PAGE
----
Born the son of a somewhat disreputable Ipswich butcher, Tom Wulcy became the prototype of the new age that was dawning. Until Richard of Gloucester got his come-uppance at Bosworth, England was governed by bands of robber barons with fancy titles. When Henry Tudor came to the throne, he was anxious to break the power of the old noble families, and he abolished ‘maintenance’ and ‘livery’ – the keeping of private armies. But he needed men to assist in the running of the nation, and he had learned from humble officials such as his mother’s Comptroller of Accounts Reynard Bray that the most talented public servants are not necessarily the highest born. He therefore began a policy of appointment by merit, and they didn’t come any more talented than Tom Wulcy, a graduate of Oxford at the age of 15, and a man who combined a prodigious intellect with boundless energy and ambition. He would be followed in turn by the son of a Putney blacksmith and alehouse keeper, Thomas Cromwell, who became Wolsey’s Secretary once the former Ipswich schoolboy reached high office at breakneck speed.
But such elevation of the lowly born was anathema to those who felt entitled to rule the nation by the simple qualification of birth, and Thomas Howard, 3rd Duke of Norfolk, was the most resentful of all. He put paid to Wolsey, and then became embroiled in a lifelong feud with an outraged Cromwell that did neither of them any good. But the mold had been broken, and henceforth England would be governed by men of ability and selfless dedication – William Cecil being a prime example during the reign of Elizabeth 1st.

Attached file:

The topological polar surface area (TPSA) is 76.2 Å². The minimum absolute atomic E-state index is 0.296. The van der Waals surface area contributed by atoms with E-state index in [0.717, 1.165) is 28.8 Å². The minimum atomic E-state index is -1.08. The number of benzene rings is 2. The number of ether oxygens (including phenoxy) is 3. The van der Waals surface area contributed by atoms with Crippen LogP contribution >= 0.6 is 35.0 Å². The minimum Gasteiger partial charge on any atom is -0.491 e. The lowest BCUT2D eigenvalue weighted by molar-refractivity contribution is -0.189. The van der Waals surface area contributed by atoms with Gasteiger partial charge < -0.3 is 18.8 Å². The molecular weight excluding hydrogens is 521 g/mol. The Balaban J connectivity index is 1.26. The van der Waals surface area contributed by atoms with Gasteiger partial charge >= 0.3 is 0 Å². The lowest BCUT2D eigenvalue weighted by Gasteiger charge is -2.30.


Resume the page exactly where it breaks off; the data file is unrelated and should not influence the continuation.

Thomas Wolsey was no candidate for sainthood. Apart from the fact that he had a mistress and two children while officially celibate, he was proud, vainglorious and ostentatiously wealthy. The Dissolution of the Monasteries that he began had nothing to do with a burning desire to reform the Church – instead, the sale proceeds went into his personal coffers. But he did not deserve his fate – harassed into his grave by a frustrated and confused Henry VIII who was prepared to listen to the poison poured into his ear by Norfolk and his niece Anne Boleyn. On his way back south in the custody of the Constable of the Tower of London, sick in body and mind, trembling in the face of a meticulously invented false charge of treason, Wolsey stopped to rest at Leicester Abbey, where he announced to its head ‘Father Abbott, I am come hither to leave my bones among you’. Rumours remain that he committed suicide as he finally accepted that he was finished, and his final reflection on the life that he was about to end is well recorded in his observation that ‘If I had served God as diligently as I have done the King, he would not have given me over in my grey hairs.’